After a nine year wait, customers who filed an antitrust lawsuit against cable and Internet service provider Comcast will finally head to trial, a federal district judge decided on Thursday.
Originally filed in 2003, the suit alleges that Comcast used targeted promotions, unfair pricing, and other anticompetitive strategies to grab a dominant share of the market in some areas. The plaintiffs seek $875 million in damages, which they allege customers overpaid in cable bills as a result of Comcast’s actions. U.S. District Judge John R. Padova, presiding in Philadelphia, denied some of the suit’s claims, but says he will allow the case to go before a jury because some of Comcast’s tactics could be anticompetitive.
“Because it possessed market power, its decision to target promotional discounts to deter a new entrant may be deemed predatory and an exercise of market power to maintain its monopoly,” wrote Padova in his 74-page pre-trial opinion.
The lawsuit also claims that Comcast “entered into agreements with its competitors to allocate the nation’s regional cable markets amongst themselves” and “used its monopoly power to raise cable prices to artificially high, supra-competitive levels,” wrote Padova. Despite this, Padova says Comcast provided adequate evidence that some of its actions provided efficiencies for customers, and cannot be part of the suit.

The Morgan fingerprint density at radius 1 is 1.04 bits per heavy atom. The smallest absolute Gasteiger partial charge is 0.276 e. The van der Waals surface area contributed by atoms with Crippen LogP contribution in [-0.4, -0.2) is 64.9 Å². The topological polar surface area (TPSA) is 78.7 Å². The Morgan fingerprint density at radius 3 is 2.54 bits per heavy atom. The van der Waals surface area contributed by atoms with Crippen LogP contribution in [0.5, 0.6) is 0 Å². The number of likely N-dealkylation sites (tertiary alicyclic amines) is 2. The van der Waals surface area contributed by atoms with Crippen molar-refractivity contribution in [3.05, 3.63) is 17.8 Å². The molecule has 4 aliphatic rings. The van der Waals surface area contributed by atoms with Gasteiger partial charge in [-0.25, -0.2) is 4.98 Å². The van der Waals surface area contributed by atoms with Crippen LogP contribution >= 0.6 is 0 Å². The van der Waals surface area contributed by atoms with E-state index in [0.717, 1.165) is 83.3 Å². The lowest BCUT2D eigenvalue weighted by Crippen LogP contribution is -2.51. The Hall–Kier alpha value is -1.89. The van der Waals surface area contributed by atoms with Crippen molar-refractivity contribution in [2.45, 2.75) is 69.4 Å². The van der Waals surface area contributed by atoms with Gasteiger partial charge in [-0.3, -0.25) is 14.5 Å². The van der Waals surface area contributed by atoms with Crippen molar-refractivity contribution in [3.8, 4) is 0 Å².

“We are gratified at the court’s ruling dismissing several of plaintiff’s claims and limiting those that remain,” said Beth Bacha, a Comcast spokeswoman, in an email with Bloomberg. “We look forward to defending the smaller claims that remain and to winning a favorable ruling or verdict on those as well.”
Barry C. Barnett, the plaintiffs’ lawyer, also said he was pleased with Judge Padova’s decision.
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